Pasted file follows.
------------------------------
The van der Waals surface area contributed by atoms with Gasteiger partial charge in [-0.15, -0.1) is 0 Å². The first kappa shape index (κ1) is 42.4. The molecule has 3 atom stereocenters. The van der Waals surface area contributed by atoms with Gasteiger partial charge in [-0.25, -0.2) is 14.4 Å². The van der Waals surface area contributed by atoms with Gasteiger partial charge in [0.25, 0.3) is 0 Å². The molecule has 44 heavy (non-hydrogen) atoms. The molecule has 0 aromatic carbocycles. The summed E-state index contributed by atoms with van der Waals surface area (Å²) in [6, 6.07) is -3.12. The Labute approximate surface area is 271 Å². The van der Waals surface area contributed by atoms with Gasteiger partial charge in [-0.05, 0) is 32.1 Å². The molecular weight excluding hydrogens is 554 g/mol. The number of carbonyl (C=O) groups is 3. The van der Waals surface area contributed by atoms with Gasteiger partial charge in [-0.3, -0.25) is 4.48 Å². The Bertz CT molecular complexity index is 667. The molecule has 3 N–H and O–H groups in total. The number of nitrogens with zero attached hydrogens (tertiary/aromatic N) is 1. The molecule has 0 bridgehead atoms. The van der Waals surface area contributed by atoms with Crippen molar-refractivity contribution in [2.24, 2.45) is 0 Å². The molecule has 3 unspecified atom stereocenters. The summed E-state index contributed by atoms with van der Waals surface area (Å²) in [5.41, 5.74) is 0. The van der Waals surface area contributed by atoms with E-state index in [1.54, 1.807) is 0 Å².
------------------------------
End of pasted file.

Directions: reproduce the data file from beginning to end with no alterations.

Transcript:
The van der Waals surface area contributed by atoms with Gasteiger partial charge in [-0.15, -0.1) is 0 Å². The first kappa shape index (κ1) is 42.4. The molecule has 3 atom stereocenters. The van der Waals surface area contributed by atoms with Gasteiger partial charge in [-0.25, -0.2) is 14.4 Å². The van der Waals surface area contributed by atoms with Gasteiger partial charge in [0.25, 0.3) is 0 Å². The molecule has 44 heavy (non-hydrogen) atoms. The molecule has 0 aromatic carbocycles. The summed E-state index contributed by atoms with van der Waals surface area (Å²) in [6, 6.07) is -3.12. The Labute approximate surface area is 271 Å². The van der Waals surface area contributed by atoms with Gasteiger partial charge in [-0.05, 0) is 32.1 Å². The molecular weight excluding hydrogens is 554 g/mol. The number of carbonyl (C=O) groups is 3. The van der Waals surface area contributed by atoms with Gasteiger partial charge in [-0.3, -0.25) is 4.48 Å². The Bertz CT molecular complexity index is 667. The molecule has 3 N–H and O–H groups in total. The number of nitrogens with zero attached hydrogens (tertiary/aromatic N) is 1. The molecule has 0 bridgehead atoms. The van der Waals surface area contributed by atoms with Crippen molar-refractivity contribution in [2.24, 2.45) is 0 Å². The molecule has 3 unspecified atom stereocenters. The summed E-state index contributed by atoms with van der Waals surface area (Å²) in [5.41, 5.74) is 0. The van der Waals surface area contributed by atoms with E-state index in [1.54, 1.807) is 0 Å².